Harmonus Dumond served the Patriot cause by spying on the activities of the Loyalists and Indians and providing the Patriot troops and Governor George Clinton with the important information he discovered.


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Governor George Clinton Responds to Dumond's Deposition

<!-- /* Style Definitions */ p.MsoNormal, li.MsoNormal, div.MsoNormal {mso-style-parent:""; margin:0in; margin-bottom:.0001pt; mso-pagination:widow-orphan; font-size:12.0pt; font-family:"Times New Roman"; mso-fareast-font-family:"Times New Roman";} @page Section1 {size:8.5in 11.0in; margin:1.0in 1.25in 1.0in 1.25in; mso-header-margin:.5in; mso-footer-margin:.5in; mso-paper-source:0;} div.Section1 {page:Section1;} --> Harmanus Dumond's deposition is a remarkable summary of the plans of the tories, since nearly every prediction came true. And even more remarkable is that he was able to gather so much information and get it
to the authorities in such a short period of time. The Governor, who was in Poughkeepsie had the deposition in his hand on July 11th. He responded:

"Poughkeepsie the 11th July 1778.

"Sir, I have this Moment received your Letter Dated 2 o'Clock this Morning together with one from Colo. Cantine of yesterday inclosing an Affidavit & a Letter addressed to the Inhabitants of Kingston &c. (said to be wrote by Order of the Anandago Indians) inclosed containing Accounts of the Hostile Designs of the Indians & Tories on our Western Frontiers. By a Letter I received yesterday from Colo. Gaansevoort, at Fort Schuyler, I am informed that a number of Regular Troops from Canada & Indians were assembled at Osewigatje from whence they were directly to Proceed ag't Fort Schuyler. This Account which came to Colo. Gaansevoort so as to obtain his full Credit induces me to put greater Faith in Dumond's Affidavit, for I think it more than probable if the Enemy seriously intend any Thing ag't that Post, they will keep small Parties out on our Frontiers, constantly alarming the Inhabitants to prevent the Militia from marching to the Relief of that Garrison, which is, I am sorry to say, neither sufficiently strong or well provided to resist a formidable attack.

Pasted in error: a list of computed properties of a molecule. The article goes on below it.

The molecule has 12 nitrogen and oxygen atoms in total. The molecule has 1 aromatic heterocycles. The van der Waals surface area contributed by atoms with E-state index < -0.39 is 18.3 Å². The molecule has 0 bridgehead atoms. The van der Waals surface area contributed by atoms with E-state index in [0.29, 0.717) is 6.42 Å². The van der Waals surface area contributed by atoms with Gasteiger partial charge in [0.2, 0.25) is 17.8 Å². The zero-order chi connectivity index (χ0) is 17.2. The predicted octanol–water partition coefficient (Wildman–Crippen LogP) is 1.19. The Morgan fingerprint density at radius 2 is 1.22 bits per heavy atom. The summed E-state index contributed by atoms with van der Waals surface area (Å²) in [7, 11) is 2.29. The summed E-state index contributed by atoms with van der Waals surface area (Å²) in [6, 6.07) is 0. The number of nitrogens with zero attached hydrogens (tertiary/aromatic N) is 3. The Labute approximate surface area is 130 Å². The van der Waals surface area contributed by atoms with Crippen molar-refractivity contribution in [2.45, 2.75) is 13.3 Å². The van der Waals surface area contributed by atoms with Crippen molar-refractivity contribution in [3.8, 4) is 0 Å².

"This is the most critical & unfavorable Period to have the Peace of our Frontiers disturbed. Genl. Washington's Army not having arrived I dare not withdraw the Militia from the Posts in the Highlands. Harvest being at Hand forbids the ordering & keeping out the whole or indeed a large Proportion of the Militia for and Space of Time. I don’t know that any Thing more can be done but keep out those already so stationed as to get the earliest Intelligence of the Enemy's Motions & occasionally to strengthen them, if on the Approach of the Enemy it may appear necessary. I woud apprize you that strong Detachments are out towards Minissink & Peenpack from MvCaghry's & Allison's Regts., between whom & Coll. Cantine a constant Communication shoud be maintained, for the Purposes of gaining Intelligence & Cooperating with each other. I expect Colo. Cantine to whom you will please forward this Letter will increase the Guards on the Frontiers by ordering out a greater part of the Militia if he shall Judge it necessary, without waiting for further Orders. I must submit to you & him whether Gonsalus & Oosterhoudt ought not to be immediately secured. This will depend on their Characters & other Circumstances. I am your most Obed't Serv't [G.C.]

Colo. Levy Pawling & to be forwarded to Colo. Cantine.

Harmanus names Johannis Vanwagenen as one of the Pakatakan residents who went with him down river (east branch of Delaware) to the meeting in Pepacton. Vanwagenen was one of those earliest settlers in the Margaretville/Arkville area. George Barnhart, who requested the meeting, was born in 1747 and claimed to be a large land-owner (actually he leased the land) in the Pepacton area. He had four sons and two daughters. At least two of the sons were credited with serving with the British -- Jacob, who was born in 1768, and enlisted on 2 Dec 1780; and Nicholas, born in 1771, and joined at the same time as his brother (being only 9 years old, and 4'6'' tall). (Loyalist records) George had been involved with the Tories for several months, assisting Col. John Butler, and had been imprisoned for a time. He went on to become a sergeant in the King's Royal Regiment, in which he was officially enlisted on 22 May 1780. He settled in Canada in 1784. Johannis Barnhart, born in 1746 and served with Brant on scouting expeditions, and was with him at the battle of Minisink, July 22, 1779, and in one engagement was wounded. He joined the King's Royal Regiment on 1 February 1780, serving with Munro from 1781-83. He also settled in Ontario, Canada. One of the other men who probably went to Pepacton with Dumond was "the noted villian" John Snow, who had gone with the Tories on their raid on Lackawack, was captured when someone (possibly Harmanus Dumond) alerted Lieut. Westbrook of Col. Cantine's regiment that he was at Pakatakan. He was captured there just before July, 30th, as Col. Cantine reported to Gov. Clinton. (vol. III, p. 597)

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